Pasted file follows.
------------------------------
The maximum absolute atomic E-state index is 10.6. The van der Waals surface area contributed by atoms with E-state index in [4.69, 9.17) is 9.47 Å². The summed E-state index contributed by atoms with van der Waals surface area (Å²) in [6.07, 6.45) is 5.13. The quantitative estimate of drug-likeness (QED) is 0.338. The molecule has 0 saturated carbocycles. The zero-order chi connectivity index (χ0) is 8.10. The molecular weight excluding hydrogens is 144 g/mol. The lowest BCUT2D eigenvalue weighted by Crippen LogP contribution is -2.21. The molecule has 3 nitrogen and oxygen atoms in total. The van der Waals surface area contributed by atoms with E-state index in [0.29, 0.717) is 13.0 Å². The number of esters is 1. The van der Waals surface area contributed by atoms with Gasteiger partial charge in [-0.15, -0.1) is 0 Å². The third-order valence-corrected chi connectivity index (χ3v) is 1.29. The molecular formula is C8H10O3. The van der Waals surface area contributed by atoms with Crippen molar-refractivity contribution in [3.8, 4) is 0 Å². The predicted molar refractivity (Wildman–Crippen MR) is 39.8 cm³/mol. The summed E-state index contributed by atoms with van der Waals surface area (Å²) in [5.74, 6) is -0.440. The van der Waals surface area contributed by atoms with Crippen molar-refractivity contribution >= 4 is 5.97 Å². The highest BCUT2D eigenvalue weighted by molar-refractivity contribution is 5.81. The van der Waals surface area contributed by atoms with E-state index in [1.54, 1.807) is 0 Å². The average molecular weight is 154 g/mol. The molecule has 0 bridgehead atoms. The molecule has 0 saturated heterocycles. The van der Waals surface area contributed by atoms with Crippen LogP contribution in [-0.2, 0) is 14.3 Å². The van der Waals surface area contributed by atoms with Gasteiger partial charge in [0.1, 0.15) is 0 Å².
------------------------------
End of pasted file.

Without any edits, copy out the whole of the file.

The maximum absolute atomic E-state index is 10.6. The van der Waals surface area contributed by atoms with E-state index in [4.69, 9.17) is 9.47 Å². The summed E-state index contributed by atoms with van der Waals surface area (Å²) in [6.07, 6.45) is 5.13. The quantitative estimate of drug-likeness (QED) is 0.338. The molecule has 0 saturated carbocycles. The zero-order chi connectivity index (χ0) is 8.10. The molecular weight excluding hydrogens is 144 g/mol. The lowest BCUT2D eigenvalue weighted by Crippen LogP contribution is -2.21. The molecule has 3 nitrogen and oxygen atoms in total. The van der Waals surface area contributed by atoms with E-state index in [0.29, 0.717) is 13.0 Å². The number of esters is 1. The van der Waals surface area contributed by atoms with Gasteiger partial charge in [-0.15, -0.1) is 0 Å². The third-order valence-corrected chi connectivity index (χ3v) is 1.29. The molecular formula is C8H10O3. The van der Waals surface area contributed by atoms with Crippen molar-refractivity contribution in [3.8, 4) is 0 Å². The predicted molar refractivity (Wildman–Crippen MR) is 39.8 cm³/mol. The summed E-state index contributed by atoms with van der Waals surface area (Å²) in [5.74, 6) is -0.440. The van der Waals surface area contributed by atoms with Crippen molar-refractivity contribution >= 4 is 5.97 Å². The highest BCUT2D eigenvalue weighted by molar-refractivity contribution is 5.81. The van der Waals surface area contributed by atoms with E-state index in [1.54, 1.807) is 0 Å². The average molecular weight is 154 g/mol. The molecule has 0 bridgehead atoms. The molecule has 0 saturated heterocycles. The van der Waals surface area contributed by atoms with Crippen LogP contribution in [-0.2, 0) is 14.3 Å². The van der Waals surface area contributed by atoms with Gasteiger partial charge in [0.1, 0.15) is 0 Å².